If not an imitation, though, then the question on many minds is: What exactly is it?
The very faculty of language is, to a large extent, a matter of imitation.
For Mr. Hilfiger," she wrote, "the runway may be paved in imitation fieldstone.
This was a case where imitation was decidedly not the sincerest form of flattery.
We offer the classic “Germans” scene from the original, and the promo from the imitation.
I need a blacksmith, and if I can't get a real one I'll put up with an imitation.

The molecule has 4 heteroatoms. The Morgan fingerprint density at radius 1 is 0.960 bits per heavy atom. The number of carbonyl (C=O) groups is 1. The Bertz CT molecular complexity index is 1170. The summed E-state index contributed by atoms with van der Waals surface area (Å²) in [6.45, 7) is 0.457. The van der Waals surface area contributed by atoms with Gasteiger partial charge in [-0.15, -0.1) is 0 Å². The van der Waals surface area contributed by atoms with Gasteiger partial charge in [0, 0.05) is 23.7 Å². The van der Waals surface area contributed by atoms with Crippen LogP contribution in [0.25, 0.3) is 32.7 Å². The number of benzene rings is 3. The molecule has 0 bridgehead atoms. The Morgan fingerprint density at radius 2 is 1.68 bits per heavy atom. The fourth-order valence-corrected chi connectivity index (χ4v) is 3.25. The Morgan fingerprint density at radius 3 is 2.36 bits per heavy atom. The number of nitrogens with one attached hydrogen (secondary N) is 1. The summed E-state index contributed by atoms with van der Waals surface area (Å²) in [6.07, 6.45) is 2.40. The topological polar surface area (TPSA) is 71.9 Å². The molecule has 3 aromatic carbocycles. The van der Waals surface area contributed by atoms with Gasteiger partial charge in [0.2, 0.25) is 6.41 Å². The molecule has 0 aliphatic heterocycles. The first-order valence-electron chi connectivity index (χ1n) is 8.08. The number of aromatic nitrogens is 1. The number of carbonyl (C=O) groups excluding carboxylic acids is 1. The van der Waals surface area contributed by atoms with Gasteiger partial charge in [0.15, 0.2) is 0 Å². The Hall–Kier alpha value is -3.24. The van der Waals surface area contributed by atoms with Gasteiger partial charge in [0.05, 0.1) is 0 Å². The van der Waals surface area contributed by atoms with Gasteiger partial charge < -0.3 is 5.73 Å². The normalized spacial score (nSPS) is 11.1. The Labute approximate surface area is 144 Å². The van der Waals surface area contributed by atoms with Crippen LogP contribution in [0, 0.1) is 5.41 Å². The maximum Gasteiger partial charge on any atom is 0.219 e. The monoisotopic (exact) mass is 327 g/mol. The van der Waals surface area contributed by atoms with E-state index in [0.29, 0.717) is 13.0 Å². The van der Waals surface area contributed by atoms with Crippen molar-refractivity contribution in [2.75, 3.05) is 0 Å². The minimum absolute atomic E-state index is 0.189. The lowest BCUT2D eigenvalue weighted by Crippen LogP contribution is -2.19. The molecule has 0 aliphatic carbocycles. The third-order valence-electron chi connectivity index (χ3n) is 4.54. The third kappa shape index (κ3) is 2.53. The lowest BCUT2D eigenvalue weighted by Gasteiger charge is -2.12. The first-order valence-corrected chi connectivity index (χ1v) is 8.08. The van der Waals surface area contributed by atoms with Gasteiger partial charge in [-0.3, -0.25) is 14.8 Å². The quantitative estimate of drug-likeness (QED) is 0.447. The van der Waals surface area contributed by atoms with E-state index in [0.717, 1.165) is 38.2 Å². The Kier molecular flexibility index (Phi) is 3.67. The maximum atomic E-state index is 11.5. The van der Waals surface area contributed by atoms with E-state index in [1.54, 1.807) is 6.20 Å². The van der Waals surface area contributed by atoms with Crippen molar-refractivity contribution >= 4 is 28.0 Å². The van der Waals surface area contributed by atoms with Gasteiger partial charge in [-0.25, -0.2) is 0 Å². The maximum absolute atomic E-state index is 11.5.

And so he acted as a child acts, in imitation of what it has seen others do.
By this we intend a compliment rather than a charge of imitation.
We cannot suppose that any one can really mean to exclude all imitation of others.
This should be placed in an iron furnace, and surrounded by the imitation snow.
c.1400, "emulation; act of copying," from Old French imitacion, from Latin imitationem (nominative imitatio) "a copying, imitation," from past participle stem of imitari "to copy, portray, imitate," from PIE *im-eto-, from root *aim- "copy" (cf. Hittite himma- "imitation, substitute"). Meaning "an artificial likeness" is from c.1600. As an adjective, from 1840.